2013 Ford Fusion EcoBoost: Yes, You Can Hit 47 mpg, But...

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With more new-car buyers than ever wanting higher gas mileage in their next car, automakers are keen to show just how efficient their latest models can be.

Which is probably why Ford took to its oval test track in Dearborn, Michigan, with four NASCAR stars to prove that its 2013 Fusion with 1.6-liter EcoBoost engine could achieve gas mileage figures most mid-size cars could only dream of.

In a closed-track event called the Fusion EcoBoost NASCAR Miles Per Gallon Challenge, Ford challenged NASCAR drivers Greg Biffle, Carl Edwards, Trevor Bayne and Matt Kenseth to drive around its 2.5-mile long closed test track three times in 15 minutes, using the least gasoline as possible.

According to Ford’s official release, “by nearly posting 50 mpg,” Bayne won the challenge, with a gas mileage figure of 46.9 mpg. 

While that figure beats the official EPA gas mileage highway figure for the 2013 Fusion EcoBoost by 9.9 mpg, it needs to be taken with a liberal amount of reality. 

We’ll explain. 

Ford Four-Cylinder EcoBoost Engine

Ford Four-Cylinder EcoBoost Engine

Enlarge Photo

First, Ford’s test took place on a warm August day, when cars will naturally achieve higher gas mileage figures than they do on colder days. 

Second, the test took place on a closed track, where drivers were allowed to travel at the speed best recommended by the Fusion EcoBoost’s on-board efficiency gauge for maximum gas mileage.

In reality, that was somewhere between 30 and 40 mph.

Third, as Ford details in its legal disclaimer accompanying the YouTube video of this particular publicity stunt, each person only drove 6.6 miles.

What’s more, the NASCAR drivers were allowed to coast to the finish, meaning the last part of the course was completed with no engine power at all. 

None of the above make it a real-world test. 

In fact, do the same test with any car, and we think you’d find it possible to exceed the EPA’s gas mileage predictions in anything from a 2012 Toyota Prius to a 2012 BMW 7-Series.

At the end of this particular video, Bayne challenges the viewer to “take the fuel efficiency challenge” in the 2013 Fusion EcoBoost for themselves. 

While we think it’s great that Ford wants to encourage drivers to be as economical as possible with their driving, we’d just like to remind you that the kind of extreme hypermiling tricks used in the video, aren’t always practical, or safe, in the real world.

As for gas mileage figures for new cars? 

It’s simple: stick to the official EPA gas mileage figures, and remember, your mileage WILL vary.


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Comments (12)
  1. Glad to see GCR pushing back against MPG claims under dubious conditions and sticking to the EPA numbers.

    Of course, as mentioned in the article, it is nice to learn a few tricks to improve mpg. I would argue that "coasting to the finish" is a reasonable and safe way to deal with stop lights, as opposed to the all to common very hard stop at a stop-light.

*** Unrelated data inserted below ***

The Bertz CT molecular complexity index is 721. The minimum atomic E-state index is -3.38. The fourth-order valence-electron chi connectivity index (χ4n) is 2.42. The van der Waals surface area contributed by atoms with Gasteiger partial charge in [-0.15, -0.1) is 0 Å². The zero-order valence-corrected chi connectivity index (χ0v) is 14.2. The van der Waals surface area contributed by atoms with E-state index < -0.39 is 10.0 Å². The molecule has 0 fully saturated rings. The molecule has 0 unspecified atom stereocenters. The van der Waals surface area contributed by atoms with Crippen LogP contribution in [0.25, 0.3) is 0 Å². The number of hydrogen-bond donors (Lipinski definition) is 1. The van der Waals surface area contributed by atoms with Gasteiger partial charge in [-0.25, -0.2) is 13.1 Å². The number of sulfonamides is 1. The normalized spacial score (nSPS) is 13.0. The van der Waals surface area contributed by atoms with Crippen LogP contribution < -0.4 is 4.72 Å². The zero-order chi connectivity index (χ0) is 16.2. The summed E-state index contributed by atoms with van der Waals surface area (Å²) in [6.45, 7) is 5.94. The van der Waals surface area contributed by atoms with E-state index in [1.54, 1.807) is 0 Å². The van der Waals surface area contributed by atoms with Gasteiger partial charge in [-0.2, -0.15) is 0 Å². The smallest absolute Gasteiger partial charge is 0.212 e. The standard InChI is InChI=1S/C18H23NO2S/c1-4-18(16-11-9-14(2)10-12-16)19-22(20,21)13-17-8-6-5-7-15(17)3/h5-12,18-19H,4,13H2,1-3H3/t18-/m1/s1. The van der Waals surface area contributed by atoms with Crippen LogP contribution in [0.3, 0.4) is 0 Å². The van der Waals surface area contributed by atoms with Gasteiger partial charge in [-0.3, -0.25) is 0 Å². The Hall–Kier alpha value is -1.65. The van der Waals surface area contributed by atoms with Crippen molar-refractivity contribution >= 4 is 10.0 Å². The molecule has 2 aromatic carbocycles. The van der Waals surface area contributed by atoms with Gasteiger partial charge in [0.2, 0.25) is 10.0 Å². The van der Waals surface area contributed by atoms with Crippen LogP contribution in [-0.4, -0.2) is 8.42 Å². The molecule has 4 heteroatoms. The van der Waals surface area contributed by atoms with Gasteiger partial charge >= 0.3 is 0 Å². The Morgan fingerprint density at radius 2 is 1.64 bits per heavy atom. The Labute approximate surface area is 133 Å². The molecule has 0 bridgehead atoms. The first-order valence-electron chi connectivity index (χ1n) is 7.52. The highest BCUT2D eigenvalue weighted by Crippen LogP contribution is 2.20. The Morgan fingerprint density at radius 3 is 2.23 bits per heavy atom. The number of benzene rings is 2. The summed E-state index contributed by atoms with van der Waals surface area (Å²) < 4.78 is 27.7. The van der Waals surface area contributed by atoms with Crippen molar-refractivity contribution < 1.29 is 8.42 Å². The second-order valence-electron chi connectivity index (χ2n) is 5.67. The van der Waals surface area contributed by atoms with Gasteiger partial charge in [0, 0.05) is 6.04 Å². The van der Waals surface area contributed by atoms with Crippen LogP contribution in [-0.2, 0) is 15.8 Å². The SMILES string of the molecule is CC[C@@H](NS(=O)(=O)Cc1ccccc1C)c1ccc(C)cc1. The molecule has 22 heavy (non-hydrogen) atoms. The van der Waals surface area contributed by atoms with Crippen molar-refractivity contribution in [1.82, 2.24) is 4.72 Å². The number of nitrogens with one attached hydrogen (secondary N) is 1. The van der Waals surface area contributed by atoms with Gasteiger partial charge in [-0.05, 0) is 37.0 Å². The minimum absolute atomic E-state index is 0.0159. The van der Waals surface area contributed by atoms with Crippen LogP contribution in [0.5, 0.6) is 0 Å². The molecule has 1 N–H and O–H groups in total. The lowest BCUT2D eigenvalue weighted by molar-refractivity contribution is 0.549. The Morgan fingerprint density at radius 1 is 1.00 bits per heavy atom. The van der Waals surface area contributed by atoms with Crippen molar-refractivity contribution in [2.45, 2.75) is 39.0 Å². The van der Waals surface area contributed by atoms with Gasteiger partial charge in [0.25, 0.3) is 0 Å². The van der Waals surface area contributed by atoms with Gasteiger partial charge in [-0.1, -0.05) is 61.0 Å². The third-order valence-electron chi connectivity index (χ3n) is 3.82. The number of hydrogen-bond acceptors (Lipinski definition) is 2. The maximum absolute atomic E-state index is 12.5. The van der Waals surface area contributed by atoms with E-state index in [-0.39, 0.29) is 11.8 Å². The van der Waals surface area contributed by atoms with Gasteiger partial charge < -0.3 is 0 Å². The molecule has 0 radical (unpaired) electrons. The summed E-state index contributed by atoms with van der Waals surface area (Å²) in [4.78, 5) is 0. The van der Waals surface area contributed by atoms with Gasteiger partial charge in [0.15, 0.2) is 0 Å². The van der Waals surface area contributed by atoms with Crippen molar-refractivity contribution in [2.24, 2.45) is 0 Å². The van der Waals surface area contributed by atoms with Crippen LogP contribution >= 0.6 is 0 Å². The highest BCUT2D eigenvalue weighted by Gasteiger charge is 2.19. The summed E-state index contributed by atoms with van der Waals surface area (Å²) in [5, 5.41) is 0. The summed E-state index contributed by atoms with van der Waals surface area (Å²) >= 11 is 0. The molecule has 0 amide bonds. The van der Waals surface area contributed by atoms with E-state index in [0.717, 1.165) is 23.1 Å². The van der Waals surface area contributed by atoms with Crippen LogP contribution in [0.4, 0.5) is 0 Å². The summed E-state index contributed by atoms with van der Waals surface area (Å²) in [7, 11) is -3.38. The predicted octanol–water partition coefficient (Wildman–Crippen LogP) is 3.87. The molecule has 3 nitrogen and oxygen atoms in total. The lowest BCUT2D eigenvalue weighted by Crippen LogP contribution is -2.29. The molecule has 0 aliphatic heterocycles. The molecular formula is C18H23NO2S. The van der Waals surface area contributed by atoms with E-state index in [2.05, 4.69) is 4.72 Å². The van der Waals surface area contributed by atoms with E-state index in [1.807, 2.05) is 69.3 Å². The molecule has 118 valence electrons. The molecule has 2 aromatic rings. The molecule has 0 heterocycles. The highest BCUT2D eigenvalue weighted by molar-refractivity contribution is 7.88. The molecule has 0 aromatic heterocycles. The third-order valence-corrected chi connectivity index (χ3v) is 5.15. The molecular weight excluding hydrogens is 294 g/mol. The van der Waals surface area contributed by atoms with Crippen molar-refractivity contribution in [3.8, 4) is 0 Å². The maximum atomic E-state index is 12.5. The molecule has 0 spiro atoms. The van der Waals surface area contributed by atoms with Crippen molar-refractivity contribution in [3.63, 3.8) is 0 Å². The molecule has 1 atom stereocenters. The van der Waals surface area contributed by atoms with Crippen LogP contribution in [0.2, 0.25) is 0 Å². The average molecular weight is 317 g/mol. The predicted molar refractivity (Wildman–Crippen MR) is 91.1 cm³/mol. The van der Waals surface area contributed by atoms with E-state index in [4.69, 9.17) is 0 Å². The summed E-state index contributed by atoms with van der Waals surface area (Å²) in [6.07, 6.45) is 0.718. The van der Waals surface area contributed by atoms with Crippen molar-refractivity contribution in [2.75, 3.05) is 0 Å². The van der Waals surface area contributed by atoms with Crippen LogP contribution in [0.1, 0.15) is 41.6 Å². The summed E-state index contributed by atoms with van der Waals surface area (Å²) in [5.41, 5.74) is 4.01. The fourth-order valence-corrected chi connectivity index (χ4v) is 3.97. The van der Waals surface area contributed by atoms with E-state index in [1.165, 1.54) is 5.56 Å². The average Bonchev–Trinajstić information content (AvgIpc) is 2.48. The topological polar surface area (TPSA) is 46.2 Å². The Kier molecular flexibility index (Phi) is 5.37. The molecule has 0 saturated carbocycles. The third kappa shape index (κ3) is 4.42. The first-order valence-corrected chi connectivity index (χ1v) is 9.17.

2. Watch my video on coasting here: http://www.youtube.com/watch?v=O99dZM-SAzU

  3. Oh what ELSE IS NEW....Ford loves to BASH the Prius model any chance they can get....you see Toyota uses and is well ahead of Fords technology...the PRIUS TRUELY ACHIEVES 50 PLUS MPG....the 2012 especially and future inprovements to its HYBRID SYNERGY DRIVE as well these numbers shall go up...since 2002 they have ONLY INCREASED until present....the Plug In in just Hybrid mode exceeds the numbers on the sticker...I drive a PHEV presently as well as owned the 2010 Prius Hybrid they BOTH EXCEED the stickers always.....I have owned Ford Explorers 5 or more before going to Toyota...the sticker on the Ford models were NEVER what was claimed or better...facts are always best to quote from....Toyota seems to be more honest in this category..

  4. @Charles: This is your friendly site moderator. We welcome your comments, but please be judicious with your caps-lock key. Using all caps IS THE EQUIVALENT OF SHOUTING and it makes it harder to read your comments. Thanks!

  5. @ John: Seriously, caps is what bothers you? Mr. Li calls half the country idiots and it does not raise your eyebrow. Interesting!

  6. @Pat: We have had separate discussions with a handful of commenters about blanket characterizations of groups of people, and will continue to do so as required.

  7. The several Fords which I have owned have always exceeded the EPA sticker ratings. Could it be that your driving style is different?

  8. From what I can see this isn't even the hybrid, just the ecoboost version. So while the conditions may be rigged for a promotion, to compare it to the Prius really isn't fair.

  9. Or just read the Consumer Reports real world mileage averages for a better estimate.

  10. Hmmm...

    If this "test track" results are so much better than EPA rating, then we should ask Ford what is the point of this "test track" testings? Is this a simple marketing ploy to distract the potential buyers?

  11. Why is everyone so up-tight about this video?

    This is not a mileage claim by Ford, but a bit of fun publicity leading up the the Fusion intro. They took a group of Ford NASCAR drivers who normally have their feet to the floorboard, and have them trying to maximize their mpg. Ford clearly shows in the video "highway mileage up to 37 mpg" which likely is the EPA highway rating for the 1.6l EcoBoost (it hasn't been posted yet).

    Of course they were "hypermiling" but this is no different than other contests to see, for instance, what sort of range once can get out of an electric vehicle.

  12. Ford's Fusion Hybrid (not the 1.6L or 2.0L EcoBoost) is rated at 47MPG City/47MPG Hwy/47MPG Combined.

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